TODAY’S BREW: Water. Even I stop drinking coffee sometimes.
We have a soft spot for Bobby, and so here you have the opportunity to enjoy another of his amazing works. We also encourage you to follow his maniacal ramblings on Twitter @D2Dbooks and visit severedlimbmovement.wordpress.com. Seriously.
Christmas with(out) grandpa.
By: Bobby Salomons (Severed Limb Movement)
Partially based on a true story.
It’s been decades, since he passed, my grandfather. A highly decorated World War II Navy-veteran he had spend most of his time submerged under the waves of the Pacific, part of a submarine crew, telegraphing vital messages to and from the Allied Forces.
One unfortunate day the men had even come under friendly fire, taking heavy hits from strafes by British aircraft who saw them for an enemy sub. A group of five, including my grandfather had braved through all odds and stormed onto the deck and waved the Union Jack – that proud British flag – to signal the pilots they were attacking one of their own. Thankfully the pilots saw their error and aborted their attack.
At the risk of death and injury the sub crew did what they felt they had to, they stood for something. He stood for something. And I’d find out, he would always keep doing so – even after life was over.
I never quite had the opportunity to know him, he succumbed to a brain tumor when my mother was just fifteen. They told me many stories, many of which I believed and many of which I did not.
One such story was that on the day of her final exams, the dark hours of the night before, she was sleeping in her mother’s bed – inconsolable over his passing. And suddenly they saw, on the walls of the room, his fine silhouette – in uniform and all. The smell of his Old Spice perfume filled the room with his presence. He was there, letting them know that he was around, to make a point.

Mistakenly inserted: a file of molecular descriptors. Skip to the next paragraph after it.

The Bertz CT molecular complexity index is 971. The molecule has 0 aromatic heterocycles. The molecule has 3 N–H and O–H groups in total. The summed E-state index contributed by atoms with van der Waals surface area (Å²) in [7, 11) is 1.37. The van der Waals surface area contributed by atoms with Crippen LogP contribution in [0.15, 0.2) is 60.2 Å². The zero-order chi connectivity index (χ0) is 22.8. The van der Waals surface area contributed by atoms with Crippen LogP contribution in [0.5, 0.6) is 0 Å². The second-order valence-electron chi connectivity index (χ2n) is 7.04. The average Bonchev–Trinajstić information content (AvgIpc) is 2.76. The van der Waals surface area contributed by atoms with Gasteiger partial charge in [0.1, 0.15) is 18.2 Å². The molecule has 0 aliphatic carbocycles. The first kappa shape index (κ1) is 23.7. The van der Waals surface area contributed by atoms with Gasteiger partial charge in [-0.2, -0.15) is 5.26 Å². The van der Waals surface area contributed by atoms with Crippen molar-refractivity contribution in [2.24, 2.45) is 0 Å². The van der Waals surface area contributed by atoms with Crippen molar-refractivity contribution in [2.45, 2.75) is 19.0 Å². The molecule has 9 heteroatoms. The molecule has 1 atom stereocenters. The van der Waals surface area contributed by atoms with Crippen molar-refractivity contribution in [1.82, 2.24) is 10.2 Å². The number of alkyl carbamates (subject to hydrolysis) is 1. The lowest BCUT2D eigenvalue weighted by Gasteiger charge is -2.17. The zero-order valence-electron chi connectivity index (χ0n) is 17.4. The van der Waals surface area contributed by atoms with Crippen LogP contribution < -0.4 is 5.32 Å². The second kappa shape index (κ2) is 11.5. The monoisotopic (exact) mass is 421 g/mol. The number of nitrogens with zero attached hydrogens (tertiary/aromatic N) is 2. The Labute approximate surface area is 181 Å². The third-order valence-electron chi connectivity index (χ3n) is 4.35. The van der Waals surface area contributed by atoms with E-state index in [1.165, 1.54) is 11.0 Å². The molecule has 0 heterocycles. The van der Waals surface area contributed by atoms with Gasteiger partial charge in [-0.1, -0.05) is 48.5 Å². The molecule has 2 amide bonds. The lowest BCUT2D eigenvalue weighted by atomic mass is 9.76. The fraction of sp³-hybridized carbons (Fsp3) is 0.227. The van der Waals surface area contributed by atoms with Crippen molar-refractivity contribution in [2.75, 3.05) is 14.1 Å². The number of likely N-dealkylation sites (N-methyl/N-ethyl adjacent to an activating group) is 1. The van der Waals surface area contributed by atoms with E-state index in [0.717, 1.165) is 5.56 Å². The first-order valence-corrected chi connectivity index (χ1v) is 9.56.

Ever since I was little I played with his officer’s hat, his medals bestowed upon him by the Queen herself and perhaps most importantly: His telegraph key. I would sit and play, endless hours, tapping and studying this mind capturing device – imagining myself to be sending Morse codes to commence attack or announce the war was over.
Of course the telegraph key was old, but sturdy made, with screws to adjust the pressure needed to tap the key and being a child I screwed around with them many times. Occasionally the key would fall apart, but with the screws and the adrenaline rush of “being caught” I had always successfully restored it to how it was to be.
Until one unfortunate day, one of the trunnion screws fell from the table, rolled across the floor and disappeared into a hole right before my eyes. The clunk of metal taunting me. Nerves grabbed me by the throat, followed by unforgiving guilt of losing something so precious.
I managed to provisionally restore the telegraph key, but it would only take the lightest tap to find out that it was broken and incomplete. And luck would have it that tomorrow was Christmas, tomorrow all my mom’s family would be here. My aunts, my uncles, my cousins and nephews and undoubtedly they would ask for the telegraph key. And touch it. Play with it.